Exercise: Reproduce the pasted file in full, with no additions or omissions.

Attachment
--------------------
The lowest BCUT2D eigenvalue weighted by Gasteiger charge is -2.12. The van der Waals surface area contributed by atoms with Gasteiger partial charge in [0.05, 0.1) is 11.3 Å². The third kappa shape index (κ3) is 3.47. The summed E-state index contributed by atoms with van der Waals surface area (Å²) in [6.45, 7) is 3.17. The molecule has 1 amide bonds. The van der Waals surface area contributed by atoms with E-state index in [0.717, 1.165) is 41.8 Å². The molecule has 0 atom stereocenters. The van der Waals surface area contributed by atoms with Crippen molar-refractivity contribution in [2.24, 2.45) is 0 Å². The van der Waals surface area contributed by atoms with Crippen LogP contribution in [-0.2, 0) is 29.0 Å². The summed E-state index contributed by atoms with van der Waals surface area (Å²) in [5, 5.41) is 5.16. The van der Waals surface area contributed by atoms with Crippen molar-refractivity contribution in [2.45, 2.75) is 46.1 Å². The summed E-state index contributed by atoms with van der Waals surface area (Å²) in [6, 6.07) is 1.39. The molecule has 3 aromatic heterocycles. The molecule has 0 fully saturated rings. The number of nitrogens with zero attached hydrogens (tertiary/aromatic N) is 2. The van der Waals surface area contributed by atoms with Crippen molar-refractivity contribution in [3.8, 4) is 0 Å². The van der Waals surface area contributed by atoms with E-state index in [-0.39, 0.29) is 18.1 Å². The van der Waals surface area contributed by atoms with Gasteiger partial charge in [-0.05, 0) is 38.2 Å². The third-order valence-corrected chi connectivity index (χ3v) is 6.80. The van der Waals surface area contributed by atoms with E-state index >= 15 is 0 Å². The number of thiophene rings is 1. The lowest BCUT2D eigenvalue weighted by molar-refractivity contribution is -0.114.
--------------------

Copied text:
The lowest BCUT2D eigenvalue weighted by Gasteiger charge is -2.12. The van der Waals surface area contributed by atoms with Gasteiger partial charge in [0.05, 0.1) is 11.3 Å². The third kappa shape index (κ3) is 3.47. The summed E-state index contributed by atoms with van der Waals surface area (Å²) in [6.45, 7) is 3.17. The molecule has 1 amide bonds. The van der Waals surface area contributed by atoms with E-state index in [0.717, 1.165) is 41.8 Å². The molecule has 0 atom stereocenters. The van der Waals surface area contributed by atoms with Crippen molar-refractivity contribution in [2.24, 2.45) is 0 Å². The van der Waals surface area contributed by atoms with Crippen LogP contribution in [-0.2, 0) is 29.0 Å². The summed E-state index contributed by atoms with van der Waals surface area (Å²) in [5, 5.41) is 5.16. The van der Waals surface area contributed by atoms with Crippen molar-refractivity contribution in [2.45, 2.75) is 46.1 Å². The summed E-state index contributed by atoms with van der Waals surface area (Å²) in [6, 6.07) is 1.39. The molecule has 3 aromatic heterocycles. The molecule has 0 fully saturated rings. The number of nitrogens with zero attached hydrogens (tertiary/aromatic N) is 2. The van der Waals surface area contributed by atoms with Crippen molar-refractivity contribution in [3.8, 4) is 0 Å². The van der Waals surface area contributed by atoms with E-state index in [-0.39, 0.29) is 18.1 Å². The van der Waals surface area contributed by atoms with Gasteiger partial charge in [-0.05, 0) is 38.2 Å². The third-order valence-corrected chi connectivity index (χ3v) is 6.80. The van der Waals surface area contributed by atoms with E-state index >= 15 is 0 Å². The number of thiophene rings is 1. The lowest BCUT2D eigenvalue weighted by molar-refractivity contribution is -0.114.